Feb 05, 2013

The Seven Levers of Successful Global Process Standardization

February 5, 2013 - For decades, businesses have focused on process reengineering and optimization to drive cost savings in F&A processes. Now large corporations are turning to global process standardization to extend gains in savings and become more agile and effective across their global footprint.

Standardization can be a difficult process. However, in working with leading enterprises, we have noted seven essential levers that lead to more successful outcomes.

  1. Create an empowered process organization without waiting for change in traditional company organization models.
    Global process standardization cuts across departments, business lines, and geographies, replacing localized processes, systems, and policies. Managing such change requires that the standardization initiative be CXO-led, with a strong central authority overseeing the process to achieve stakeholder buy-in and ensure that milestones are met.
  2. Use a robust process excellence and evolution framework.
    A significant mistake made by many enterprises is focusing on sub-process improvement rather than looking at processes holistically. The organization must understand how each sub-process affects the overall value chain in order to achieve true standardization.
  3. Change the operating model.
    Conceptualizing a new operating model is relatively easy; the execution is difficult. The organization must create centralized, consolidated platforms to perform the majority of process execution. Using a global hub-and-spoke model to consolidate operations in selected locations allows both closely governed localization and faster, targeted changes in technology, processes and policies.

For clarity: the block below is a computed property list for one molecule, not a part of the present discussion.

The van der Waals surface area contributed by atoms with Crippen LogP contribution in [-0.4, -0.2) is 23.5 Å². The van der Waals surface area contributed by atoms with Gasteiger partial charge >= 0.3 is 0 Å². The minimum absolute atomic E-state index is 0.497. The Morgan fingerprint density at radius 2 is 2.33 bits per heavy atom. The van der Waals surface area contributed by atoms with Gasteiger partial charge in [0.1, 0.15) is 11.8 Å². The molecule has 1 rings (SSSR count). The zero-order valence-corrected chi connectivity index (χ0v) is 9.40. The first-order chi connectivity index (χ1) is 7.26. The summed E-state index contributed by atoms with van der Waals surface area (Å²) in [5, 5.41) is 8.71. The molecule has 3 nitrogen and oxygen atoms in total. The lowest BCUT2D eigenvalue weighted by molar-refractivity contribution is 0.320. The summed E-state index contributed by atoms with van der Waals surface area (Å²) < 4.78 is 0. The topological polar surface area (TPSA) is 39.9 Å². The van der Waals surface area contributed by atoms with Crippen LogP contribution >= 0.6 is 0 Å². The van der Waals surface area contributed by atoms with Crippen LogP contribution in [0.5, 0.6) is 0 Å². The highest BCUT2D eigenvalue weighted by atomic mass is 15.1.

4. Create a broader vision beyond cost efficiencies.
    Focusing solely on the cost savings from standardization can limit the potential benefits. A variety of metrics deliver significant business impact, such as shortening DSO, which boosts working capital. Creating business objectives beyond cost can generate business cases that will be more readily accepted by local managers and drive better adoption of new processes.
  5. Process standardization must result in clear supplier-customer performance metrics and commitments.
    One common failure point is when process leaders and internal business leaders are unclear regarding their objectives and responsibilities or not held accountable for performance commitments. A decentralized execution model makes it difficult to establish the required relationships.
  6. Global process standardization capabilities are not the same as functional competencies.
    While most companies have highly effective functional experts who manage sub-processes well, creating effective end-to-end processes requires a broader view and experience. This is why 90% of CFOs surveyed by the Chartered Institute of Management Accountants [1] last year said they use or plan to use an external provider to assist with finance transformation and/or are considering outsourcing or moving to an SSC model.
  7. Treat the standardization initiative as a journey, not an endpoint.
    Standardization takes a detailed plan that accommodates local conditions, worldwide systems, and investment constraints. Such plans inevitably take time to implement, but a roadmap focused on high impact and returns allows phased investments and opportunities to experiment with new working models.

Careful planning, strong management oversight, and a competent partner can spell the difference between success and failure in global process standardization projects. Companies who take the smart approach with these seven levers tend to achieve significantly better outcomes.

Read the full version of this article in Business Finance magazine.

About the author

Shantanu Ghosh

Shantanu Ghosh

Global Business Leader, Enterprise Services

Shantanu Ghosh is the global business leader responsible for Genpact's service lines that cut across all industry verticals – Finance & Accounting (F&A), Sourcing and Procurement, Customer Service, and Enterprise Performance Management – along with Risk Management and Supply Chain Management services. In addition, he built and previously led Genpact’s Consulting business for the past several years, creating a growth engine for the company.